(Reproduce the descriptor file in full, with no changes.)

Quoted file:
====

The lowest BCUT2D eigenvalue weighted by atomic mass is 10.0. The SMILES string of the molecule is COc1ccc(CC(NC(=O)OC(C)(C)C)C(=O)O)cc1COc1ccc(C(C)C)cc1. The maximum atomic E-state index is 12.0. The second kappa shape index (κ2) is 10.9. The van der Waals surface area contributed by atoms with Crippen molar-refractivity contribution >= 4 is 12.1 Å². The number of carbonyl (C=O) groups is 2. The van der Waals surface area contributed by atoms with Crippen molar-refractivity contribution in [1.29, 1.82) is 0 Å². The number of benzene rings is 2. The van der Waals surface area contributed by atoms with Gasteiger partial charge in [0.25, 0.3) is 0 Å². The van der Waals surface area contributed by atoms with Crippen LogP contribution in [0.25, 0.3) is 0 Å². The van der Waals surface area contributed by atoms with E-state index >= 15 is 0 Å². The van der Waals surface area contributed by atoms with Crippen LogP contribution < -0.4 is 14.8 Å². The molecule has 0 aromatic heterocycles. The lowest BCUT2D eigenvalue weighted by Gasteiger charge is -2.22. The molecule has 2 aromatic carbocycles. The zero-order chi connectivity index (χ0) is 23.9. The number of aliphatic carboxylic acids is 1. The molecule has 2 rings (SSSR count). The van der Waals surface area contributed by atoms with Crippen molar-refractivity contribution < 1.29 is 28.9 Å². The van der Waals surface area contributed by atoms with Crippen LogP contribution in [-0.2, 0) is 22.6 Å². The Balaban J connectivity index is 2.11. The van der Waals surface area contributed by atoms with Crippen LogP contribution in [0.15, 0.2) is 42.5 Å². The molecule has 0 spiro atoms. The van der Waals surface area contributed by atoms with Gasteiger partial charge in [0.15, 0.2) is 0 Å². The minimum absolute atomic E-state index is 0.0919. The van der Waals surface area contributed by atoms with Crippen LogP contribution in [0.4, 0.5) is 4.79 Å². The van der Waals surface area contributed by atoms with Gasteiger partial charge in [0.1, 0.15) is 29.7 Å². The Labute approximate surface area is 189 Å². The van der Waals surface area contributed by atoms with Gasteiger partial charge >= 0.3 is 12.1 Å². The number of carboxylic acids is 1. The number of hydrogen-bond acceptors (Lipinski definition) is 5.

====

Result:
The lowest BCUT2D eigenvalue weighted by atomic mass is 10.0. The SMILES string of the molecule is COc1ccc(CC(NC(=O)OC(C)(C)C)C(=O)O)cc1COc1ccc(C(C)C)cc1. The maximum atomic E-state index is 12.0. The second kappa shape index (κ2) is 10.9. The van der Waals surface area contributed by atoms with Crippen molar-refractivity contribution >= 4 is 12.1 Å². The number of carbonyl (C=O) groups is 2. The van der Waals surface area contributed by atoms with Crippen molar-refractivity contribution in [1.29, 1.82) is 0 Å². The number of benzene rings is 2. The van der Waals surface area contributed by atoms with Gasteiger partial charge in [0.25, 0.3) is 0 Å². The van der Waals surface area contributed by atoms with Crippen LogP contribution in [0.25, 0.3) is 0 Å². The van der Waals surface area contributed by atoms with E-state index >= 15 is 0 Å². The van der Waals surface area contributed by atoms with Crippen LogP contribution < -0.4 is 14.8 Å². The molecule has 0 aromatic heterocycles. The lowest BCUT2D eigenvalue weighted by Gasteiger charge is -2.22. The molecule has 2 aromatic carbocycles. The zero-order chi connectivity index (χ0) is 23.9. The number of aliphatic carboxylic acids is 1. The molecule has 2 rings (SSSR count). The van der Waals surface area contributed by atoms with Crippen molar-refractivity contribution < 1.29 is 28.9 Å². The van der Waals surface area contributed by atoms with Crippen LogP contribution in [-0.2, 0) is 22.6 Å². The Balaban J connectivity index is 2.11. The van der Waals surface area contributed by atoms with Crippen LogP contribution in [0.15, 0.2) is 42.5 Å². The molecule has 0 spiro atoms. The van der Waals surface area contributed by atoms with Gasteiger partial charge in [0.15, 0.2) is 0 Å². The minimum absolute atomic E-state index is 0.0919. The van der Waals surface area contributed by atoms with Crippen LogP contribution in [0.4, 0.5) is 4.79 Å². The van der Waals surface area contributed by atoms with Gasteiger partial charge in [0.1, 0.15) is 29.7 Å². The Labute approximate surface area is 189 Å². The van der Waals surface area contributed by atoms with Gasteiger partial charge >= 0.3 is 12.1 Å². The number of carboxylic acids is 1. The number of hydrogen-bond acceptors (Lipinski definition) is 5.